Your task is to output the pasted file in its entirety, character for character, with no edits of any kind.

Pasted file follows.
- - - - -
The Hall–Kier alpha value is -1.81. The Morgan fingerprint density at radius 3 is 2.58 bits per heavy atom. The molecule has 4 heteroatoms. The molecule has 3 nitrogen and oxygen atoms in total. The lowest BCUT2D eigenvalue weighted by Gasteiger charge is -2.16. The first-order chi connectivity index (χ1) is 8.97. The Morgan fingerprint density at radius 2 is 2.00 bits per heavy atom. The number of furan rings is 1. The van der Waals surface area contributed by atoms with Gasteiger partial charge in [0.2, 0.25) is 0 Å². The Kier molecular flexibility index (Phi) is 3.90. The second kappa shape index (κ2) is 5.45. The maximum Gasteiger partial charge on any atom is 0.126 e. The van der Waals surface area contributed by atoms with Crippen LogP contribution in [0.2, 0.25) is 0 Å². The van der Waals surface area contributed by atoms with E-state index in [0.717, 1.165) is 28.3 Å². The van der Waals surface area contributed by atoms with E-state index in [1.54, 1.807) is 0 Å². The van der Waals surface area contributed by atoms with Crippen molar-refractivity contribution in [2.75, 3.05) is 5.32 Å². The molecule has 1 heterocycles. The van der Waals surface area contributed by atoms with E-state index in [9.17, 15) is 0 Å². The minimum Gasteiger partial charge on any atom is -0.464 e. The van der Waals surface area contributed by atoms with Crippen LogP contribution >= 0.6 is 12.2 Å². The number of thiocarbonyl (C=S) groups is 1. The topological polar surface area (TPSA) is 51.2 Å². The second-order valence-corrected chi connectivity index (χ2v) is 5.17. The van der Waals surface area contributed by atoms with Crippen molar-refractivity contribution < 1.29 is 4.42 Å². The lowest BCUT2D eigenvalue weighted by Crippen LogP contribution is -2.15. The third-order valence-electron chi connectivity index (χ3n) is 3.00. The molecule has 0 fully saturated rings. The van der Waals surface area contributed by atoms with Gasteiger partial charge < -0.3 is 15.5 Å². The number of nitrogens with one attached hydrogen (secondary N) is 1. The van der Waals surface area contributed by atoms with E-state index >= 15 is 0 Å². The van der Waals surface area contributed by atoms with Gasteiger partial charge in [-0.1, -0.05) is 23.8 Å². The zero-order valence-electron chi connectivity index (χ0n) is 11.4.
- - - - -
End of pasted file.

The Hall–Kier alpha value is -1.81. The Morgan fingerprint density at radius 3 is 2.58 bits per heavy atom. The molecule has 4 heteroatoms. The molecule has 3 nitrogen and oxygen atoms in total. The lowest BCUT2D eigenvalue weighted by Gasteiger charge is -2.16. The first-order chi connectivity index (χ1) is 8.97. The Morgan fingerprint density at radius 2 is 2.00 bits per heavy atom. The number of furan rings is 1. The van der Waals surface area contributed by atoms with Gasteiger partial charge in [0.2, 0.25) is 0 Å². The Kier molecular flexibility index (Phi) is 3.90. The second kappa shape index (κ2) is 5.45. The maximum Gasteiger partial charge on any atom is 0.126 e. The van der Waals surface area contributed by atoms with Crippen LogP contribution in [0.2, 0.25) is 0 Å². The van der Waals surface area contributed by atoms with E-state index in [0.717, 1.165) is 28.3 Å². The van der Waals surface area contributed by atoms with E-state index in [1.54, 1.807) is 0 Å². The van der Waals surface area contributed by atoms with Crippen molar-refractivity contribution in [2.75, 3.05) is 5.32 Å². The molecule has 1 heterocycles. The van der Waals surface area contributed by atoms with E-state index in [9.17, 15) is 0 Å². The minimum Gasteiger partial charge on any atom is -0.464 e. The van der Waals surface area contributed by atoms with Crippen LogP contribution >= 0.6 is 12.2 Å². The number of thiocarbonyl (C=S) groups is 1. The topological polar surface area (TPSA) is 51.2 Å². The second-order valence-corrected chi connectivity index (χ2v) is 5.17. The van der Waals surface area contributed by atoms with Crippen molar-refractivity contribution < 1.29 is 4.42 Å². The lowest BCUT2D eigenvalue weighted by Crippen LogP contribution is -2.15. The third-order valence-electron chi connectivity index (χ3n) is 3.00. The molecule has 0 fully saturated rings. The van der Waals surface area contributed by atoms with Gasteiger partial charge < -0.3 is 15.5 Å². The number of nitrogens with one attached hydrogen (secondary N) is 1. The van der Waals surface area contributed by atoms with E-state index >= 15 is 0 Å². The van der Waals surface area contributed by atoms with Gasteiger partial charge in [-0.1, -0.05) is 23.8 Å². The zero-order valence-electron chi connectivity index (χ0n) is 11.4.